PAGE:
War casualties and physically disabled 350,000

As a consequence of legal proceedings 40,000

By transfer to other organizations 260,000

Thus number of members reached 1,500,000

[Page 239]

In the course of the next few years there was a great change in personnel. Part of the members left because of death and illness. These were replaced by the rising generation. They came mostly from the Reich Finance Schools (14 schools) with about 50,000 members, as well as from students and the younger civil servants, who were legally compelled to serve in an organization, from the Hitler Youth, whence they were transferred to the SA. The conclusion of the testimony of 13th March, 1946, Paragraph 6A, Figure 2, emphasizes that it would be of importance whether the membership of the SA was in general voluntary or the result of legal decree. The preceding outline clearly shows that in general there can be no question of voluntary membership of the SA, but that in the majority of cases membership was secured by virtue of orders or legal compulsion. Therefore, large numbers were incorporated in a body by virtue of official enactments or decrees by Hitler, which according to the law concerning the unity of State and Party are legal decrees or have a legal character. Accordingly, a condemnation of the SA as a collective organization is not possible, because any unified objective is lacking.

If we picture to ourselves the period after 1933, we come to realize that the Third Reich was a national police State. From the affidavits of many transferred members of the Stahlhelm, it can be seen that as early as 1933-1934 attempts to resign from the SA were considered by the State authorities as the expression of an attitude hostile to the State, unless they were based on very weighty reasons, such as grave illness. Other reasons than reasons of health were not recognized. Significant in this connection is the decree of 27th February, 1936, of the Reich and Prussian Minister of the Interior, submitted under SA 222, in which it says:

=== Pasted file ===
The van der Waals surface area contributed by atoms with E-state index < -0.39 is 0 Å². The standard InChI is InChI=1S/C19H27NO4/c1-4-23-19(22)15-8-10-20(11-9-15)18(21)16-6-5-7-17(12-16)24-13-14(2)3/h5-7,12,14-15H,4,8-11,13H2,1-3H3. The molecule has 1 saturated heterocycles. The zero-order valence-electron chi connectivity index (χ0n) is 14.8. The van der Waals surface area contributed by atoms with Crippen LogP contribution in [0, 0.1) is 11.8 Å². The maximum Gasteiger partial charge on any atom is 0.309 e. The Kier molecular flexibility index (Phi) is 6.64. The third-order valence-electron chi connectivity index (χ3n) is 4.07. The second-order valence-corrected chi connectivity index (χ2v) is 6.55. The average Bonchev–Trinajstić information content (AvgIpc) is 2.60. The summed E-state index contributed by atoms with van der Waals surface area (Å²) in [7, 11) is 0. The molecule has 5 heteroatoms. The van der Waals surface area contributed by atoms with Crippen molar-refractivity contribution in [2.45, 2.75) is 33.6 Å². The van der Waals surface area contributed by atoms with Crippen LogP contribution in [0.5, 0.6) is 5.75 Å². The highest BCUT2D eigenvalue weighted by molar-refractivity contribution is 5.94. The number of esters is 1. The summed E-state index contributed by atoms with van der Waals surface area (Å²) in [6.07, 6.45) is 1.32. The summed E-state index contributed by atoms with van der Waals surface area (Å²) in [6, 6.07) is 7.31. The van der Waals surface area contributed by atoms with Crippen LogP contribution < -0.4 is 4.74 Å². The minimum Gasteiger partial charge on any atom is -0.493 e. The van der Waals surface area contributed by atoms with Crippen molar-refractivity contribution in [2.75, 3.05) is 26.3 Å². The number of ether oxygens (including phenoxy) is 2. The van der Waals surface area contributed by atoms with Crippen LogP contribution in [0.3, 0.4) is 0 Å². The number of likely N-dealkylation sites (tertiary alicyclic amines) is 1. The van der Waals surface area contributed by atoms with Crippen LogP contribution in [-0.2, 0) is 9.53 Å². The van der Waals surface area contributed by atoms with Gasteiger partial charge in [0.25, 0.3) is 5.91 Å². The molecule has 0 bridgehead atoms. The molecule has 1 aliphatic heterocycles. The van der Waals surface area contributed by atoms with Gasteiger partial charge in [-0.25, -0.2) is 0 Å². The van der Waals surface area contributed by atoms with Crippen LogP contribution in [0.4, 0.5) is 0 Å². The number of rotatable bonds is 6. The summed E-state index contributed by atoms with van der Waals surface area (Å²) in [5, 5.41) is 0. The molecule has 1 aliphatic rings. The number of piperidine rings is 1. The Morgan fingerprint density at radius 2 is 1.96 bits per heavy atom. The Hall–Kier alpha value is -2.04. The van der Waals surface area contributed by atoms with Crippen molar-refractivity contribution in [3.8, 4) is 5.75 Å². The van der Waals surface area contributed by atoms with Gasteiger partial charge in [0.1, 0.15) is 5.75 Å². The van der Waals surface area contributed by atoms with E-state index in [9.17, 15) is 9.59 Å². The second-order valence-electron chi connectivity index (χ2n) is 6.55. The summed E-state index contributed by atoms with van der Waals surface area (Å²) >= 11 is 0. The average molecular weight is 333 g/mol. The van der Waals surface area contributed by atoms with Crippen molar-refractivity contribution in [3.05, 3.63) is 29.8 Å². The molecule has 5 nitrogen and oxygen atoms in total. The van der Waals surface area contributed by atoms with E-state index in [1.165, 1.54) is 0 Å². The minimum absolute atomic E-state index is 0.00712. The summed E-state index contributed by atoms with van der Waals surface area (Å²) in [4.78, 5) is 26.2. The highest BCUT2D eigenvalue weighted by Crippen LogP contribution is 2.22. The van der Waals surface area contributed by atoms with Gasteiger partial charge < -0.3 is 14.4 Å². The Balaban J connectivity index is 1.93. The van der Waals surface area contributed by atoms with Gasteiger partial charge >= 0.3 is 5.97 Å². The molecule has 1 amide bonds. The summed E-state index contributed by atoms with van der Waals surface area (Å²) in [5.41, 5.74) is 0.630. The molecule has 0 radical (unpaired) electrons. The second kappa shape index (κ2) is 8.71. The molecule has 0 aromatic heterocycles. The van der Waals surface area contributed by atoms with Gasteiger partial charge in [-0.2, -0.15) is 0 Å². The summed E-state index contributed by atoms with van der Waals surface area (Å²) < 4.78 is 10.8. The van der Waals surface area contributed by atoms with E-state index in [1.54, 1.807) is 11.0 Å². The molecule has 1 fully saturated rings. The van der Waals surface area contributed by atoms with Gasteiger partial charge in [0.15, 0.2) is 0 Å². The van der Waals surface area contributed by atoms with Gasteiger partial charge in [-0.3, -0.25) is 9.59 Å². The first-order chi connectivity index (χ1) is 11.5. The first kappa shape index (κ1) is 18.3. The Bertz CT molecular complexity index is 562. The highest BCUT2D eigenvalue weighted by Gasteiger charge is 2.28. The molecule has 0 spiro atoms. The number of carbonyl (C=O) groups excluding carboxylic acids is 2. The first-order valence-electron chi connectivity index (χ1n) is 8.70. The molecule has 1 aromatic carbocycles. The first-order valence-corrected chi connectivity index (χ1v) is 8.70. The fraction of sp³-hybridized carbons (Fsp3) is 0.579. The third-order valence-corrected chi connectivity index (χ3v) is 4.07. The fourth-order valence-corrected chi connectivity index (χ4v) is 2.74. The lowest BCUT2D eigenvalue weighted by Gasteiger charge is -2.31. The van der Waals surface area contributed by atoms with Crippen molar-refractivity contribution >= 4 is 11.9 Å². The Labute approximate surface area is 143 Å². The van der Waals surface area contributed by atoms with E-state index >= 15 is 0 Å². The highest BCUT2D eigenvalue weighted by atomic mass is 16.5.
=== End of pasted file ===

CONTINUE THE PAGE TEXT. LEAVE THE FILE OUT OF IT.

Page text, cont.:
" ... Then in every case a thorough investigation is to be made as to the reasons why the government employee resigned from the Party. If he did this because he disapproved of the programme or the political tendency, he cannot remain a government employee. But even if this is not the case, the resignation of a government employee from the Party can, in view of the close relationship between Party and State, lead to the conclusion that the employee lacks the inward allegiance to the National Socialist State or the necessary spirit of sacrifice."